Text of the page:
The Nomadic Legacy Of Rio
The lead up to Rio’s Olympics has been everything but a smooth ride, plagued by political unrest, budget overruns and health concerns. Now the massive event has come to an end, the Brazilian city is keen to make sure the legacy of the games will be splendid.
The Olympics are notorious for being an incredibly expensive project for cities, especially considering the event only lasts for 2 weeks. The Rio Games have supposedly a 12 billion dollar budget, even possibly rising to $25 billion in the coming years. One of the major selling points of the Brazilian city’s bid for hosting was the fact that many of the 34 venues already existed and had been used for the 2007 Pan American Games and the 2014 FIFA World Cup. In the end, Rio ended up building 11 new sports facilities and the city is devoted to making sure they will be integrated into the city’s existing urban fabric.
There are many examples of so-called white elephants, referring to the enormous abandoned buildings the Games often leave in their wake. There is the extreme case of Sarajevo’s 1984 Winter Olympics park, that changed into a war cemetery after the War of the 1990s in Yugoslavia. But more recent Games like Athens (2004) or Beijing (2008) have left their host cities with a huge burden. The facilities in Athens were too big and expensive for the economically plagued country of Greece to maintain, leaving them abandoned and detoriating. The famous Bird’s Nest Stadium in Beijing, budgeted at $480 million, is now barely used and many of the Games other facilities have already been demolished. Partly motivated by these failures, the legacy of the Games have become more prominent in the organization, as shown by efforts made in London after 2012, naming it as nine-tenths of what the Olympic Park development process was about — not just 16 days of sport.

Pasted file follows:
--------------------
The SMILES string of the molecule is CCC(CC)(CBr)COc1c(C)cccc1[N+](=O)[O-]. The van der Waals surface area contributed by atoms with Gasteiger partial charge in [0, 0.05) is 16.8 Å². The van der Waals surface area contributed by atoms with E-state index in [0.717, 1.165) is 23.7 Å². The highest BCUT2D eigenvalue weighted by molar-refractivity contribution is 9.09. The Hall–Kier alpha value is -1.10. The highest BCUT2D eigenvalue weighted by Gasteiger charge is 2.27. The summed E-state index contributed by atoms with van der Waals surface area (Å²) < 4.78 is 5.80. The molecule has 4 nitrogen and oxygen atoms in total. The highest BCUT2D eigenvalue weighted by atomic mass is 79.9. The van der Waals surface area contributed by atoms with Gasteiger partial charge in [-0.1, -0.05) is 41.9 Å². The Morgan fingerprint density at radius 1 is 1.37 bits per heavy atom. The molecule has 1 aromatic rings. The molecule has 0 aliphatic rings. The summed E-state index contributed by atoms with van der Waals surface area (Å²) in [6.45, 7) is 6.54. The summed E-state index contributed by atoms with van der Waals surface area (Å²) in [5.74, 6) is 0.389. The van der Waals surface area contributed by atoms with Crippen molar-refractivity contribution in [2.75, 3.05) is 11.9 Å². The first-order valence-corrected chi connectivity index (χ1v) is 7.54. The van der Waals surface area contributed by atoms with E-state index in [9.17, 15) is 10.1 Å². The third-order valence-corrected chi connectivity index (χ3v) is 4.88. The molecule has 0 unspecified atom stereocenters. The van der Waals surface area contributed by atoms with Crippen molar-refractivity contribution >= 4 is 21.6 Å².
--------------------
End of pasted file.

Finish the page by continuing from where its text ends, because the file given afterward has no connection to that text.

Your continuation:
Now, Rio is determined to leave behind a more successful and sustainable legacy and plans to make some of its venues transformable through what Mayor Eduardo Paes calls nomadic architecture. The focus is on temporary, inventive and mostly flexible designs. Venues will be retrofitted to make sure they are best suited to be used after the Games, such as the Whitewater Stadium — the kayaking and canoeing venue that will be turned into a permanent public pool. The best example of being truely nomadic, namely actually able to move to another place, is the Future Arena, the handball venue. This will provide the material to build four 500-student elementary schools in some the city’s most deprived neighborhoods. Moreover, the Olympics Aquatics Stadium will be disassembled and the components will be used to erect two public swimming centers in different parts of the city. The International Broadcast Centre will transform into a high school dormitory. And the Barra Olympic Park, a large peninsula that features nine Olympic venues, will host public parks and private urban development after the Games.
It’s unclear what exactly will happen to Rio’s venues and legacy when the Games end, especially considering the country’s troubled economic and political climate. But it ís clear that the Games are learning from mistakes made in the past. For more on this, check out The Olympic City, an ongoing documentary photography project by Jon Pack and Gary Hustwit, known for his Urbanized and Helvetica documentaries, that looks at the legacy of the Olympic Games in former host cities around the world.